Can the U.S. take a big bite out of its greenhouse gas emissions without muttering the words climate change?
The Obama administration is betting it can. And it's testing the political waters with a new round of vehicle emissions rules to cover cars made between 2017 and 2025. From the Washington Post's Juliet Eilperin:
Heather Zichal, deputy assistant to the president for energy and climate-change policy, makes a forceful case for the need to slash greenhouse-gas emissions and boost the efficiency of cars and small trucks: The moves will cut America’s oil consumption, foster the nation’s energy independence, save consumers money at the pump and help revive domestic auto manufacturers.
What she doesn’t volunteer is that they will curb climate change.
So that's the good news. The bad news, of course, is that to move climate policy forward, we may have to pretend that's not what we're actually doing. Sure, if administration officials even reference greenhouse gas or "harmful" emissions when discussing fuel economy standards -- as Obama himself did in a recent speech in Iowa -- they are indirectly talking about climate change. But Rick Piltz for Climate Science Watch breaks down why obscuring the issue is problematic: "Obama’s failure to address climate change forthrightly in his public communications leaves a void where presidential leadership could play a valuable role ... This failure will only make more difficult the challenge, down the road, of creating the necessary public understanding and building and maintaining the necessary public support for the kinds of policies that will be necessary to deal with the threat of global climatic disruption."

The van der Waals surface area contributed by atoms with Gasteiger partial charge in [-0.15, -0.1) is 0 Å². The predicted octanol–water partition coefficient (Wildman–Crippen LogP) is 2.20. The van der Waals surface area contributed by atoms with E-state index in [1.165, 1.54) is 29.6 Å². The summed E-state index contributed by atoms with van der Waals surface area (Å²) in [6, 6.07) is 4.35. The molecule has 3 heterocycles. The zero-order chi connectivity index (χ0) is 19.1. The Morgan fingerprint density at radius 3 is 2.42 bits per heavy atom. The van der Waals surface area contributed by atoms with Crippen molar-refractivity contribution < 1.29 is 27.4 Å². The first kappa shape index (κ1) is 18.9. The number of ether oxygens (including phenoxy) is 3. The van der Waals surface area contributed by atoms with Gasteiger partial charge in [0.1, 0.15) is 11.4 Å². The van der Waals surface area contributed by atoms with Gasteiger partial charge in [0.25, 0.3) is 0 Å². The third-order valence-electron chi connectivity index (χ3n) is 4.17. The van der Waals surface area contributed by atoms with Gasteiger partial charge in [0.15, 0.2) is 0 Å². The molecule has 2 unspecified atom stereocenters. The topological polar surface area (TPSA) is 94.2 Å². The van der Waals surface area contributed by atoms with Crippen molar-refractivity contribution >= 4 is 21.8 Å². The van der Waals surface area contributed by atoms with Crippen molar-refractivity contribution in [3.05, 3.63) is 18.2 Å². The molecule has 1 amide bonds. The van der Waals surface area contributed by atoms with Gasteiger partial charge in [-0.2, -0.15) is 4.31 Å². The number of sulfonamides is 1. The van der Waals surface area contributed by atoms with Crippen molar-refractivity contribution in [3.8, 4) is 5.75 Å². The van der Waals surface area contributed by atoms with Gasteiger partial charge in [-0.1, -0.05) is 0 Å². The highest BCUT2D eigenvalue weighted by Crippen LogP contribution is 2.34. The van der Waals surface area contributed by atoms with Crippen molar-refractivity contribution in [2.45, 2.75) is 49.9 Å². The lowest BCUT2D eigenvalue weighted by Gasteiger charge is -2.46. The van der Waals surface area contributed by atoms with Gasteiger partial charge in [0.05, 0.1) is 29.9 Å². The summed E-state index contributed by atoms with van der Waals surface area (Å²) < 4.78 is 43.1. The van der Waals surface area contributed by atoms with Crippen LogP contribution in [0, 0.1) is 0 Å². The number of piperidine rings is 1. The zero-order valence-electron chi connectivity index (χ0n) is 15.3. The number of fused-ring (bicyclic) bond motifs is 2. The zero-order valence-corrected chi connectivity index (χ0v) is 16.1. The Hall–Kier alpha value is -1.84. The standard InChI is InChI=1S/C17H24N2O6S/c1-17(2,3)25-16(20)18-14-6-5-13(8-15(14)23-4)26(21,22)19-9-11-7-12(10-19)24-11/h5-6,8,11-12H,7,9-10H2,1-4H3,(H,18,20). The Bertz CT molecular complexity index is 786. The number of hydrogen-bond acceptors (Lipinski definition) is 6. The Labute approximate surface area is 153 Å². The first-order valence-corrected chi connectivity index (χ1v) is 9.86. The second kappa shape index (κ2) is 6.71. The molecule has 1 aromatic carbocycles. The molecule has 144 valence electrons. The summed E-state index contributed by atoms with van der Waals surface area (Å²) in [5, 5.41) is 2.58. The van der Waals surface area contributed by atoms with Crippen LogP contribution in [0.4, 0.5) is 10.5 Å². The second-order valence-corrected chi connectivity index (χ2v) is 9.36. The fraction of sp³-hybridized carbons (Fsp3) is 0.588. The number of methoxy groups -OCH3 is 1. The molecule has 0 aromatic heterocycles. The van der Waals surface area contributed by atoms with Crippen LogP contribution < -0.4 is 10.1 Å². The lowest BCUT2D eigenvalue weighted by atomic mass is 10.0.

It's also worth noting that what counts as progress in the U.S. auto industry still lags behind global standards. In Europe, 60 miles per gallon should be the norm by 2020.
The bargaining has already begun between car makers and the administration. Environmentalists, meanwhile, are lobbying for strict standards, and they're looking to California for leverage. The Golden State is able to set its own clean car rules, which are applied in 12 other states. If the feds' final proposal is too weak, reports the New York Times' Wheels blog, enviros will push California to adopt more stringent rules, which would create an inconsistent regulatory environment for the industry. That threat carries a lot of weight, Dan Becker of the Safe Climate Campaign at the Center for Auto Safety told Wheels: “The only thing the auto companies want less than a strong federal standard is a stronger state standard. But the threat of a separate California program can ensure that the loopholes go away.”
Cally Carswell is HCN's assistant editor.
Photos courtesy of fredcamino, licensed under Creative Commons.